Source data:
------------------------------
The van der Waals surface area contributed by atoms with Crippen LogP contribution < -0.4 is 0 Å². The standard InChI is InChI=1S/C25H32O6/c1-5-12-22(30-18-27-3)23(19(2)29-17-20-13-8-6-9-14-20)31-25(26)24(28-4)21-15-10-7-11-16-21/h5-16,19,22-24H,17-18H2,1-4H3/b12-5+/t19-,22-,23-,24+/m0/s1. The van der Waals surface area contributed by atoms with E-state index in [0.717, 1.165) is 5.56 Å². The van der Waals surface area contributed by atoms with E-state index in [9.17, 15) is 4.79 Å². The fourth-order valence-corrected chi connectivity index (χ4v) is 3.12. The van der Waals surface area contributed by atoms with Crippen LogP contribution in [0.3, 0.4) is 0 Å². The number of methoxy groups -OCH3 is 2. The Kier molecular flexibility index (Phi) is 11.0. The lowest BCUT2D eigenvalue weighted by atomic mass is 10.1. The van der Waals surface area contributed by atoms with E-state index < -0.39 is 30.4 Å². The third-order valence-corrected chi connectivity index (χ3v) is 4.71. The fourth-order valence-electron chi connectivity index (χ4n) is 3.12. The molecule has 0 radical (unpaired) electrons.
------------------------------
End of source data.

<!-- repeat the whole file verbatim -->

The van der Waals surface area contributed by atoms with Crippen LogP contribution < -0.4 is 0 Å². The standard InChI is InChI=1S/C25H32O6/c1-5-12-22(30-18-27-3)23(19(2)29-17-20-13-8-6-9-14-20)31-25(26)24(28-4)21-15-10-7-11-16-21/h5-16,19,22-24H,17-18H2,1-4H3/b12-5+/t19-,22-,23-,24+/m0/s1. The van der Waals surface area contributed by atoms with E-state index in [0.717, 1.165) is 5.56 Å². The van der Waals surface area contributed by atoms with E-state index in [9.17, 15) is 4.79 Å². The fourth-order valence-corrected chi connectivity index (χ4v) is 3.12. The van der Waals surface area contributed by atoms with Crippen LogP contribution in [0.3, 0.4) is 0 Å². The number of methoxy groups -OCH3 is 2. The Kier molecular flexibility index (Phi) is 11.0. The lowest BCUT2D eigenvalue weighted by atomic mass is 10.1. The van der Waals surface area contributed by atoms with E-state index < -0.39 is 30.4 Å². The third-order valence-corrected chi connectivity index (χ3v) is 4.71. The fourth-order valence-electron chi connectivity index (χ4n) is 3.12. The molecule has 0 radical (unpaired) electrons.